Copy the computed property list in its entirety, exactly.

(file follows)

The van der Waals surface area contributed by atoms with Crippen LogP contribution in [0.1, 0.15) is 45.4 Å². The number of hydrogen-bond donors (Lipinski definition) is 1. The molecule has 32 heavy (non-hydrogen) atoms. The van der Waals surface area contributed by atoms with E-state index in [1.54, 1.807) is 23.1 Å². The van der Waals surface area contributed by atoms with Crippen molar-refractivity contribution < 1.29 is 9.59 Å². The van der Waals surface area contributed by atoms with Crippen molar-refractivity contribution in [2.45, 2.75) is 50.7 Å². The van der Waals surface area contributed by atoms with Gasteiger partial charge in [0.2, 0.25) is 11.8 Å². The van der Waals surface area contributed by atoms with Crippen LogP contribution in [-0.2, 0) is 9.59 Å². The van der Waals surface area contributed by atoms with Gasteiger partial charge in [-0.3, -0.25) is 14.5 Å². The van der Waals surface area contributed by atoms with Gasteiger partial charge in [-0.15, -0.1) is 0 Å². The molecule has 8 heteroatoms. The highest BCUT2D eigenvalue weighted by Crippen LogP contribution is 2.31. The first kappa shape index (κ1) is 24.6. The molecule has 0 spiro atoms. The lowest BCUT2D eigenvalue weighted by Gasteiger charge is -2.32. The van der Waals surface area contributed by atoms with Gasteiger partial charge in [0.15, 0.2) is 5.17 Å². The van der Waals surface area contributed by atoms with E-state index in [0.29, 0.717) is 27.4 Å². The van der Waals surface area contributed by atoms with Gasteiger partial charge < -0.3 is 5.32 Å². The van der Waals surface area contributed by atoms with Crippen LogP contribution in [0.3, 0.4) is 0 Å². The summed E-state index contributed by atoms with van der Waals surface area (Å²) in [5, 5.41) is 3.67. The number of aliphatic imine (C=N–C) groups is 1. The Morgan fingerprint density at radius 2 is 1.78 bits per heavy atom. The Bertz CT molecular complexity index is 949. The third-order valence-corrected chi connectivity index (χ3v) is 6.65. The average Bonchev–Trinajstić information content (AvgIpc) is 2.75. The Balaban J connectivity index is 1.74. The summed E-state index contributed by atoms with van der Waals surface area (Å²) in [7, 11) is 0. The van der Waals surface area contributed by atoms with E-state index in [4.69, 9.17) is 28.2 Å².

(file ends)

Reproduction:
The van der Waals surface area contributed by atoms with Crippen LogP contribution in [0.1, 0.15) is 45.4 Å². The number of hydrogen-bond donors (Lipinski definition) is 1. The molecule has 32 heavy (non-hydrogen) atoms. The van der Waals surface area contributed by atoms with E-state index in [1.54, 1.807) is 23.1 Å². The van der Waals surface area contributed by atoms with Crippen molar-refractivity contribution < 1.29 is 9.59 Å². The van der Waals surface area contributed by atoms with Crippen molar-refractivity contribution in [2.45, 2.75) is 50.7 Å². The van der Waals surface area contributed by atoms with Gasteiger partial charge in [0.2, 0.25) is 11.8 Å². The van der Waals surface area contributed by atoms with Crippen LogP contribution in [-0.2, 0) is 9.59 Å². The van der Waals surface area contributed by atoms with Gasteiger partial charge in [-0.3, -0.25) is 14.5 Å². The van der Waals surface area contributed by atoms with Gasteiger partial charge in [-0.15, -0.1) is 0 Å². The molecule has 8 heteroatoms. The highest BCUT2D eigenvalue weighted by Crippen LogP contribution is 2.31. The first kappa shape index (κ1) is 24.6. The molecule has 0 spiro atoms. The lowest BCUT2D eigenvalue weighted by Gasteiger charge is -2.32. The van der Waals surface area contributed by atoms with Gasteiger partial charge in [0.15, 0.2) is 5.17 Å². The van der Waals surface area contributed by atoms with E-state index in [0.29, 0.717) is 27.4 Å². The van der Waals surface area contributed by atoms with Gasteiger partial charge < -0.3 is 5.32 Å². The van der Waals surface area contributed by atoms with Crippen LogP contribution in [0.3, 0.4) is 0 Å². The summed E-state index contributed by atoms with van der Waals surface area (Å²) in [5, 5.41) is 3.67. The number of aliphatic imine (C=N–C) groups is 1. The Morgan fingerprint density at radius 2 is 1.78 bits per heavy atom. The Bertz CT molecular complexity index is 949. The third-order valence-corrected chi connectivity index (χ3v) is 6.65. The average Bonchev–Trinajstić information content (AvgIpc) is 2.75. The Balaban J connectivity index is 1.74. The summed E-state index contributed by atoms with van der Waals surface area (Å²) in [7, 11) is 0. The van der Waals surface area contributed by atoms with E-state index in [4.69, 9.17) is 28.2 Å².